You probably know that you can deduct salaries and wages, mortgage interest and taxes, office supplies, the cost of repairs and insurance and depreciation on property. But here are some commonly overlooked small-business tax deductions:
Home office deduction
Do you use a room in your home as your primary place of business, where you deal with patients, clients or customers? You might be able to claim a home office deduction on your personal income taxes, as long as you use part of your home exclusively for conducting business. But using a room as both an office and a place for guests to stay, for example, probably disqualifies you.
Capital losses, home office deductions and net operating losses are all overlooked deductions that can be carried over into future tax years to reduce taxable income. However, this only works if you use the actual expense method, since there's no carry-over for the simplified method.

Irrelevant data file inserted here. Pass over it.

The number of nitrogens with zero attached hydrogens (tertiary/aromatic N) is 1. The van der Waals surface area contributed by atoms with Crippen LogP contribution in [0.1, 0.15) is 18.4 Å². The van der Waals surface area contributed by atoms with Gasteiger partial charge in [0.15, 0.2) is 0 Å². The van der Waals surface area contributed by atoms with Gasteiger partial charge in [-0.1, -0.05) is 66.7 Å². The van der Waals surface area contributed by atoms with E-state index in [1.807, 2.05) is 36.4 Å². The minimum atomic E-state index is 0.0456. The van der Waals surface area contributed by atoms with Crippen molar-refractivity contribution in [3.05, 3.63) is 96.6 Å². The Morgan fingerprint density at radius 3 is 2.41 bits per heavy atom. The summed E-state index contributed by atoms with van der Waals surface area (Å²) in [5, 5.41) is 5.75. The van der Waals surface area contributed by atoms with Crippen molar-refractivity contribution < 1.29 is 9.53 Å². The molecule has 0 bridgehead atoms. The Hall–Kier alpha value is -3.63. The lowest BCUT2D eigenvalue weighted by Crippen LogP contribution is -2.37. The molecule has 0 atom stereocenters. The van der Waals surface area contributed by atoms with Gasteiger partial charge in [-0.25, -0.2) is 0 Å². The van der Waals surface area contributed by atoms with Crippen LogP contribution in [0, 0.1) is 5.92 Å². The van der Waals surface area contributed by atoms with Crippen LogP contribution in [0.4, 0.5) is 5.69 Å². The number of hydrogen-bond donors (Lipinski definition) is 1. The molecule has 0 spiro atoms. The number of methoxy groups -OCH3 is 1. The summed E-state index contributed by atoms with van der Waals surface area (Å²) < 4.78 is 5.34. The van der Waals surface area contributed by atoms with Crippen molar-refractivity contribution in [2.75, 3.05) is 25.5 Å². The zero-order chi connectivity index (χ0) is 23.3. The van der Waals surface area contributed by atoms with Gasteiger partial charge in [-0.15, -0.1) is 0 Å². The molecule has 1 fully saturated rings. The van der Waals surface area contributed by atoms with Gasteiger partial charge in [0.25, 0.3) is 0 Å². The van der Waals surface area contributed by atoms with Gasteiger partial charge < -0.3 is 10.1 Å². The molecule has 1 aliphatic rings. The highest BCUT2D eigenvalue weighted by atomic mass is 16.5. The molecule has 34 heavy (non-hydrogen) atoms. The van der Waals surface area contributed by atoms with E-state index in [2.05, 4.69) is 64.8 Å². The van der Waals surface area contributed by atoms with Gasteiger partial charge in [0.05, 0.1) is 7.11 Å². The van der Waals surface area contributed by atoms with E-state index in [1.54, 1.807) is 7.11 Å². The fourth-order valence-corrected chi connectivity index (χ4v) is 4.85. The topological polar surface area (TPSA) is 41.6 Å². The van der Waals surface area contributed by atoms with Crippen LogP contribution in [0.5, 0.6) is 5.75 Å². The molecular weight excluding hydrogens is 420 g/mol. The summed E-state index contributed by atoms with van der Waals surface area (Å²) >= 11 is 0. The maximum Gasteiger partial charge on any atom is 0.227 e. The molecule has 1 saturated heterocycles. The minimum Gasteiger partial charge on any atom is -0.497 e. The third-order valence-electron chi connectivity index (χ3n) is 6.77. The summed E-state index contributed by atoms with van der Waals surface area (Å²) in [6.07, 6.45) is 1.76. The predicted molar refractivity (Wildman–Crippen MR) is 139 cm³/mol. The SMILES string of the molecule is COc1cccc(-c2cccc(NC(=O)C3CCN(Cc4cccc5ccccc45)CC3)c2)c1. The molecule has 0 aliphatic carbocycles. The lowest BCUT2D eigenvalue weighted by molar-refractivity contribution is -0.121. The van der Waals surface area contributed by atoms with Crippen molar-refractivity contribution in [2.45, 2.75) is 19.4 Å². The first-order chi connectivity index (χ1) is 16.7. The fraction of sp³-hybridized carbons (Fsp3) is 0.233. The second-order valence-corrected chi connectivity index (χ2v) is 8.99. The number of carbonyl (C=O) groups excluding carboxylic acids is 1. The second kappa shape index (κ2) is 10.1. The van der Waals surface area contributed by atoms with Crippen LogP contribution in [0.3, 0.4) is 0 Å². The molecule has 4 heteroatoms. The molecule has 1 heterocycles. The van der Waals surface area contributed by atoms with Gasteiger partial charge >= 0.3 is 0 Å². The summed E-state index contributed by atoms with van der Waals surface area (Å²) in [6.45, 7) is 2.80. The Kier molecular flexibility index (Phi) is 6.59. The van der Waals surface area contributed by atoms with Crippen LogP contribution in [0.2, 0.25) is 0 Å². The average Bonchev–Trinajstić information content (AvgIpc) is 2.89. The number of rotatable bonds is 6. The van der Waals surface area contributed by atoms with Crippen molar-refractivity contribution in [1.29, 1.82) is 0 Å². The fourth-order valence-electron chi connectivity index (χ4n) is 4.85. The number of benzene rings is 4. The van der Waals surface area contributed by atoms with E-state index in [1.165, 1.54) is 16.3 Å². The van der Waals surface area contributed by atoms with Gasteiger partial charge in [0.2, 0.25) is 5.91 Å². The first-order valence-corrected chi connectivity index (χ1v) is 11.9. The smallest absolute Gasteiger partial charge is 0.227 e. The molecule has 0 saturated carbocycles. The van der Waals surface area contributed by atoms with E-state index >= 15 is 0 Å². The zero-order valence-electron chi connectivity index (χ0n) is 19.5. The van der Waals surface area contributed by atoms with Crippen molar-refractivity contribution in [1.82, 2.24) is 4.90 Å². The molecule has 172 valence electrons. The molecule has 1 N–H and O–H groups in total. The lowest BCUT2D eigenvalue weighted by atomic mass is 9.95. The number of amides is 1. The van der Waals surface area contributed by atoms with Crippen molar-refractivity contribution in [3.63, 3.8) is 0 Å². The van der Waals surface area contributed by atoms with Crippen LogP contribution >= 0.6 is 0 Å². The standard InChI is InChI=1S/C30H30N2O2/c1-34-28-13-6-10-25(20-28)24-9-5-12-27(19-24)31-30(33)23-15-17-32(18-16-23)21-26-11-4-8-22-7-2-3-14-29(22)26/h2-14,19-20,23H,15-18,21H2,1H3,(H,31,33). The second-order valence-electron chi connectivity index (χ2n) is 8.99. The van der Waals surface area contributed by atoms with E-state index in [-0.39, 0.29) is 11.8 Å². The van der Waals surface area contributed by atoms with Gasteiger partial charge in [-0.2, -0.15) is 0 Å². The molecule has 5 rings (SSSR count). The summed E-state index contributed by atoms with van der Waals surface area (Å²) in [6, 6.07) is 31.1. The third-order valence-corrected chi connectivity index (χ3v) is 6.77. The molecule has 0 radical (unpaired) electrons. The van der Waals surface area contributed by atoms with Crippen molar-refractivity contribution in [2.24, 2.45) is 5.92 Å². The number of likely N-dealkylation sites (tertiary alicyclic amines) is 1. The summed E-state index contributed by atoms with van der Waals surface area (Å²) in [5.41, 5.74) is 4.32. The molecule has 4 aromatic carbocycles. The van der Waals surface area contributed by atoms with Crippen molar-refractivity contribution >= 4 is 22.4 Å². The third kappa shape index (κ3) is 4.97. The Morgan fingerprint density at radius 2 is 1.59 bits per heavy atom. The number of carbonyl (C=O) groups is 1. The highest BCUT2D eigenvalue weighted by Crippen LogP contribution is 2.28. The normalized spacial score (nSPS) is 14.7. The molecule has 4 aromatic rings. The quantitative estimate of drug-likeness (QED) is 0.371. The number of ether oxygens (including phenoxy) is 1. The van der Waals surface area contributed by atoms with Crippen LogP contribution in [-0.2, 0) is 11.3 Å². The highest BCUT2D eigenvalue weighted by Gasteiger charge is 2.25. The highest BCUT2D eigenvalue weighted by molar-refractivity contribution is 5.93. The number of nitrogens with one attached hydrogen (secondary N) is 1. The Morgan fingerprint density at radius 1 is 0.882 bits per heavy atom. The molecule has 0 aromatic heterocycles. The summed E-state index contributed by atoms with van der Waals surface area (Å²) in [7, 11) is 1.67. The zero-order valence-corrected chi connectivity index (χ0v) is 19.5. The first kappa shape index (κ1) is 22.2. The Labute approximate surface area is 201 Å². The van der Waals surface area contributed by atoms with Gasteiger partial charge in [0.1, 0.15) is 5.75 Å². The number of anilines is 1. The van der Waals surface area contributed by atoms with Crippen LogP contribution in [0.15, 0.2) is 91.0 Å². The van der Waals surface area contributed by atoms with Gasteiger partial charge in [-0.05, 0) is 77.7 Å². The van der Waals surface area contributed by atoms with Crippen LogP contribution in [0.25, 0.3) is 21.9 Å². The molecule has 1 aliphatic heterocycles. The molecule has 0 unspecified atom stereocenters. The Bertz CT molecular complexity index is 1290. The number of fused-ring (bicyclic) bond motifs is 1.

You can deduct up to $5,000 in qualifying start-up costs and up to $5,000 in organizational costs. Both deductions phase out when your total start-up expenses or organizational costs hit $50,000. Each $5,000 deduction is reduced by the amount in start-up costs that exceed $50,000.
If you have more than $55,000 in expenses, no first-year deduction is allowed.
Losses on bad debts
The IRS defines a bad debt as one that was created or acquired in your trade or business, or closely related to your trade or business, when it became partly or totally worthless. Types of bad business debts include loans to clients, suppliers, employees or distributors. They become bad debts only after you have tried to collect on them for a reasonable period of time.
Tax, legal and educational expenses
In general, the fees paid to your accountant, lawyers or consultants that are "ordinary and necessary expenses directly related to operating your business" are deductible in the tax year they were paid. Other eligible deductions may include tax-preparation fees paid in the previous year, licenses and regulatory fees.